But of course, much of this is just a PR statement (otherwise 20% of the rest of the EU budget has been cut. Where are those screams?). The money is probably relabeled: shifted from one category to another. Same spending, greener tint.
They even admit themselves, they are taking €15 billion away from overseas aid in order to soothe their anxiety about the weather 100 years from now. This will mean a lot to hungry people in Cambodia.
If I thought that €15 billion would have been efficiently used, this would be a real disaster:
Over the next seven years, €15 billion from the EU’s overseas [...]
A couple of hours north of Perth. It’s not snow.
This study on “skeptics” came out in the weeks just before the Australian election. I had quite some fun with it, then promptly forgot it. (You’ll see why soon).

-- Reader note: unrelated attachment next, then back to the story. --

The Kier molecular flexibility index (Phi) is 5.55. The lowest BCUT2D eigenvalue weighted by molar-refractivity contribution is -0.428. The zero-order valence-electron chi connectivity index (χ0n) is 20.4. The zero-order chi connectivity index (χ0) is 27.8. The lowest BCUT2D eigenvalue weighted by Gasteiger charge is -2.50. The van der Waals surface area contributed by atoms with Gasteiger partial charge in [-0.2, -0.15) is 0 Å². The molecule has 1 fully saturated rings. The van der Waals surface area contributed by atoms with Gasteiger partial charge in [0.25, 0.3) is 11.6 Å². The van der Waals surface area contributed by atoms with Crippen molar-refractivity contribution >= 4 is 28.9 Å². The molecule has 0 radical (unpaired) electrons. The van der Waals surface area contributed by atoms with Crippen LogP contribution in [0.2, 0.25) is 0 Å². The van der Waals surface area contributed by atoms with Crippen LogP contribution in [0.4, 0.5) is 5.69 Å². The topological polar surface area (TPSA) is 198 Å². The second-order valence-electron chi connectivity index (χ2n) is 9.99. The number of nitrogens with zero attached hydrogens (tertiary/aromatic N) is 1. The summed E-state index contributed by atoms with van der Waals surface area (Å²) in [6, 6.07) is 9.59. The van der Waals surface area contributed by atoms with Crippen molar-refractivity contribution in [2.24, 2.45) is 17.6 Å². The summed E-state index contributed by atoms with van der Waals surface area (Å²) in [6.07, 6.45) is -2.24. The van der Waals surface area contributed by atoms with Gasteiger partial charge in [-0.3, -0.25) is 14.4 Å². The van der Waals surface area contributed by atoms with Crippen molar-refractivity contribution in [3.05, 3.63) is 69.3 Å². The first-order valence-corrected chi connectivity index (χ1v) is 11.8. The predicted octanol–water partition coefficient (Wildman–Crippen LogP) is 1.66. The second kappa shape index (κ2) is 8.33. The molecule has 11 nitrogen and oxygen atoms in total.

But Amelia Sharman, of The Centre for Climate Change Economics and Policy, seems genuinely interested, claiming skeptics haven’t been studied much, suggesting skeptical blogs are quite important, and wait for it, discovering that the thing that makes the most central skeptical blogs popular is that they are interested in the science.
Despite all the rumors that we are an organized funded campaign of political ideologues, she discovered we are not densely connected, not-centrally-organized, and what ho, we value a command of scientific knowledge. If perhaps she was hoping to uncover some secret structure that would reveal a coordinated chain of command, she must have been disappointed.
To her credit, she called it as the results described it. However that post-modern education leaves poor Sharman wandering in the dark.
I feel like such a killjoy. Usually when academics reach out to the skeptics to “study” us, it is to attack us. So I ought to be grateful that Amelia Sharman is one of the few who appears to be doing it more [...]
It goes without saying that all of these folk could just as easily prefer a sensible, small spending government that was frugal with taxpayer funds. Right?
The Australian finally gets the information on the ABC salaries: “ABC spares no expense”